Hong Kong’s largest pro-democracy paper Apple Daily has announced its closure, in a blow to media freedom in the city. The Beijing-appointed authorities raided the tabloid’s offices last week over allegations that several of its reports had breached a controversial national security law.
Police detained the chief editor and five other executives of Apple Daily, and company-linked assets were frozen.
Apple Daily had become a leading critic of the Hong Kong and Chinese leadership. The management of the tabloid said that “in view of staff members’ safety”, it had decided “to cease operation immediately after midnight”, making tomorrow’s publication the final printed edition.
The Hong Kong Free Press website reports that a million copies of Apple Daily will be printed on 24 June.
UK Foreign Secretary Dominic Raab said the paper’s closure was a “chilling blow to freedom of expression in Hong Kong”.
The digital version of the 26-year old Apple Daily will no longer be updated after midnight.
A separate announcement by publisher Next Digital thanked the readers for their “loyal support” as well as its journalists, staff and advertisers.
Apple Daily has long been a beacon of media freedom in the Sinophone world and is widely supported by political dissidents in Hong Kong.
Chinese officials have repeatedly said media freedoms in Hong Kong are respected but not absolute.
Ronny Tong, a member of Hong Kong’s government, accused the paper of orchestrating a political stunt in its decision to shut down.
“People around the world probably will accuse the Hong Kong government of forcing Apple Daily to close down. But the fact of the matter is, they don’t need to,” he told the BBC.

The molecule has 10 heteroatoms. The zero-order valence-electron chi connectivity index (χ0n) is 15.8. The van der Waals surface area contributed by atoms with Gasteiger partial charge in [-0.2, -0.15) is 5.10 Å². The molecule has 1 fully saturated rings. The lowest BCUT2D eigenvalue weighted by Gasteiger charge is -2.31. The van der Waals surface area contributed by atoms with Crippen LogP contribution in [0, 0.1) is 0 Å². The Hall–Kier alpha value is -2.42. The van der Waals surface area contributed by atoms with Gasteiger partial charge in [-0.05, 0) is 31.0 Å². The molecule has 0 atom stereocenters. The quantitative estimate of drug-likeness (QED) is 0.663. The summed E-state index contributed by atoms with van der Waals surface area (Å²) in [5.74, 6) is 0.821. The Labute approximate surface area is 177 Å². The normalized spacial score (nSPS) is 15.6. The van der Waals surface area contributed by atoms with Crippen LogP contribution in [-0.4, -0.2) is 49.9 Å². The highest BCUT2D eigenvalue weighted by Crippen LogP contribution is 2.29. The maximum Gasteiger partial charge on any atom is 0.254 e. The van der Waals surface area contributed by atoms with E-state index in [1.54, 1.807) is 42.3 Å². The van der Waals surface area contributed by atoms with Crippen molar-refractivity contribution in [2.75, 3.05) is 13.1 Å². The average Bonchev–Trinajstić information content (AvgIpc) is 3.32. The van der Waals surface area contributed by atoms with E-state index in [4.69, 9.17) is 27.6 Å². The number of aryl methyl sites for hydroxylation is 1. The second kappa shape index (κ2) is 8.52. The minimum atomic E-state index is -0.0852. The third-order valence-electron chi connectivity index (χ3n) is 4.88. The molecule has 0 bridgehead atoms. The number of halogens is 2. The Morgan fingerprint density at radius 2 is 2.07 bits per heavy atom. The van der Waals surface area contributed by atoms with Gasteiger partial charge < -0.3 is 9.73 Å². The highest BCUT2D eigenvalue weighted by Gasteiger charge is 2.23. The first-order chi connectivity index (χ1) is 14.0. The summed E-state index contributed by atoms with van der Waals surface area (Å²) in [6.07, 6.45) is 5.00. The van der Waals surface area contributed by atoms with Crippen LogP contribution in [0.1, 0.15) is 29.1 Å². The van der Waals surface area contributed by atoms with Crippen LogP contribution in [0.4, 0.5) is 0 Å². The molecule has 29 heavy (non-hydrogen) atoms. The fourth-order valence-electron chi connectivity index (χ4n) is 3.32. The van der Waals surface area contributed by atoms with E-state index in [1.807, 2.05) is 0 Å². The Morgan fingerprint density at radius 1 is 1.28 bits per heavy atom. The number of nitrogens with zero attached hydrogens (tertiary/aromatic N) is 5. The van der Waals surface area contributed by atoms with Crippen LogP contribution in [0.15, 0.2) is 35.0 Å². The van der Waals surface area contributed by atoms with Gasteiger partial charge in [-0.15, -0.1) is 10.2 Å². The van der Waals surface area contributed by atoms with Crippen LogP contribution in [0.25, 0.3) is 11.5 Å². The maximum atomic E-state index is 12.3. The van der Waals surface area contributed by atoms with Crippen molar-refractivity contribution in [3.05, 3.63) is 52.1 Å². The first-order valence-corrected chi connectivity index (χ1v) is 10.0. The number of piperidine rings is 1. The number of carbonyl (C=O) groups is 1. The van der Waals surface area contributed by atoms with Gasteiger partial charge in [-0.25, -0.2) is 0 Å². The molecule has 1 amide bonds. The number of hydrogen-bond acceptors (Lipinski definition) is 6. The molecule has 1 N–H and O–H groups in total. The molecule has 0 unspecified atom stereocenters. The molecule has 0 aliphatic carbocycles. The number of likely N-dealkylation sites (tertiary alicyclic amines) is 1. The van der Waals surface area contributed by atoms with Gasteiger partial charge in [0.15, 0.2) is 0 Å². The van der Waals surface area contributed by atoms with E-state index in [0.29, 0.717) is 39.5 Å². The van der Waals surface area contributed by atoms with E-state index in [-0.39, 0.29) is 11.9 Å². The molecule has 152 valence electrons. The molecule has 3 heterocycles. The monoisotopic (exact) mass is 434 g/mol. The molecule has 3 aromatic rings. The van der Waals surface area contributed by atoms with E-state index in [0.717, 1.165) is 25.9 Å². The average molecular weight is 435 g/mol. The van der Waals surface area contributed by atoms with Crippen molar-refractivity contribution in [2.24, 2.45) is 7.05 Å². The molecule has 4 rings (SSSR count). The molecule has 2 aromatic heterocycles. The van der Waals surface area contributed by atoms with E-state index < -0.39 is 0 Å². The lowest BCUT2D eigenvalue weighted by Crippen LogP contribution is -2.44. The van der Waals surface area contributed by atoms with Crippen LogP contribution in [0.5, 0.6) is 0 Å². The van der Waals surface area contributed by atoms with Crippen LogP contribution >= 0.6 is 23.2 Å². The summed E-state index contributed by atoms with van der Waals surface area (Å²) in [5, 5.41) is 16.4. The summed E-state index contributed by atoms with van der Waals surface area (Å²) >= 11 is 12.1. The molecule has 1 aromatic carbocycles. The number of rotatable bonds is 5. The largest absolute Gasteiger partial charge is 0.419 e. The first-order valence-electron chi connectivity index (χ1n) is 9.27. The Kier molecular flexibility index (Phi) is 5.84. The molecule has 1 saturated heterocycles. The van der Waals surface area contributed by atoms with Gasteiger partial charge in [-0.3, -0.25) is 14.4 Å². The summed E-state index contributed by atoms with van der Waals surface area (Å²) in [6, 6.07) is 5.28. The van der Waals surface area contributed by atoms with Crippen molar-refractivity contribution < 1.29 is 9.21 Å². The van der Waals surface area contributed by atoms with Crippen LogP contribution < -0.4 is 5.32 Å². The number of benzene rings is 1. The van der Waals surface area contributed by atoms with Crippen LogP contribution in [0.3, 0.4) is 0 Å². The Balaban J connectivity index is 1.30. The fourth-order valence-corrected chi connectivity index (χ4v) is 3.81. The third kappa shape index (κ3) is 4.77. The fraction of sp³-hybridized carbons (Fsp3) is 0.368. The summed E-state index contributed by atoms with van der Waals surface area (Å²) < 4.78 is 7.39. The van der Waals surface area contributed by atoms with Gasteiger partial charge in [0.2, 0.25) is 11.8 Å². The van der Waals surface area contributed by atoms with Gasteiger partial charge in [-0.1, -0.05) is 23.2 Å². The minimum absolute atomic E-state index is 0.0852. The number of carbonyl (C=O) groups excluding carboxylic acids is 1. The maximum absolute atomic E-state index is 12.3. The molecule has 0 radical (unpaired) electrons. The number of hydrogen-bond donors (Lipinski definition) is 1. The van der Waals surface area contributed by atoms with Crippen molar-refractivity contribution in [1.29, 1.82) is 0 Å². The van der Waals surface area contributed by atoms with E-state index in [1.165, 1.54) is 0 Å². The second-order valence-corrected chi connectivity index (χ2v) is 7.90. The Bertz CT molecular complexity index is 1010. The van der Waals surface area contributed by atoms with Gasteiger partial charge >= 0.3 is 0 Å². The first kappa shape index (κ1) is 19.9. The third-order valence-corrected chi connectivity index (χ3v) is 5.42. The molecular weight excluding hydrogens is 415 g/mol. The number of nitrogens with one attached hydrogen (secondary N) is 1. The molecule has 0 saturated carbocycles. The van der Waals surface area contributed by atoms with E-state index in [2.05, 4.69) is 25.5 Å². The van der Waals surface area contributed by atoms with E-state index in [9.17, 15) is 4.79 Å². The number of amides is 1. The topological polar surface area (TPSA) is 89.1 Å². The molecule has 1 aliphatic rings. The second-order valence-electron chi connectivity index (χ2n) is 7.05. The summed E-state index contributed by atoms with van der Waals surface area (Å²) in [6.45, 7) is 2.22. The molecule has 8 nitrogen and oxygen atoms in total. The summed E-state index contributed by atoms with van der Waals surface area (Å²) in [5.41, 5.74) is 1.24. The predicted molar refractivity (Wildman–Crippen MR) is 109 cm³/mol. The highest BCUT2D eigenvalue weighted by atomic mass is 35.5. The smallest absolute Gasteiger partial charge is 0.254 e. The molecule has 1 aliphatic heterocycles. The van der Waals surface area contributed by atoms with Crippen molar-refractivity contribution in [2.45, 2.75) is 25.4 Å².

As night fell, subscribers of the tabloid gathered outside its office and lit their phone flashlights as a show of solidarity. They were also heard chanting “add oil,” an expression that was used during the mass protests in 2019. Those inside returned the gesture, waving to the people below.
‘A knife over your head,’ says Apple Daily staffer
The closure comes after sustained pressure on the paper from the authorities.
Apple Daily founder Jimmy Lai, who has long been a critic of the Chinese Communist Party, is already in jail on a string of charges.
On 17 June, some 500 police officers raided the publication’s newsroom, saying its reports had breached the city’s new national security law, which makes undermining the government a criminal offence.
The arrests struck fear in employees at the paper and a number quit the publication soon after.
An editorial staff member at the paper described the feeling of unease as “having a knife over your head”. “If you don’t leave by yourself, you may be held criminally responsible,” she told BBC Chinese.
A current affairs reporter of the tabloid said after last week’s raid: “I had mixed feelings. On one hand, I was angry at the ruthlessness of the regime. I was sad that Hong Kong might not have Apple Daily, but I also felt fear.”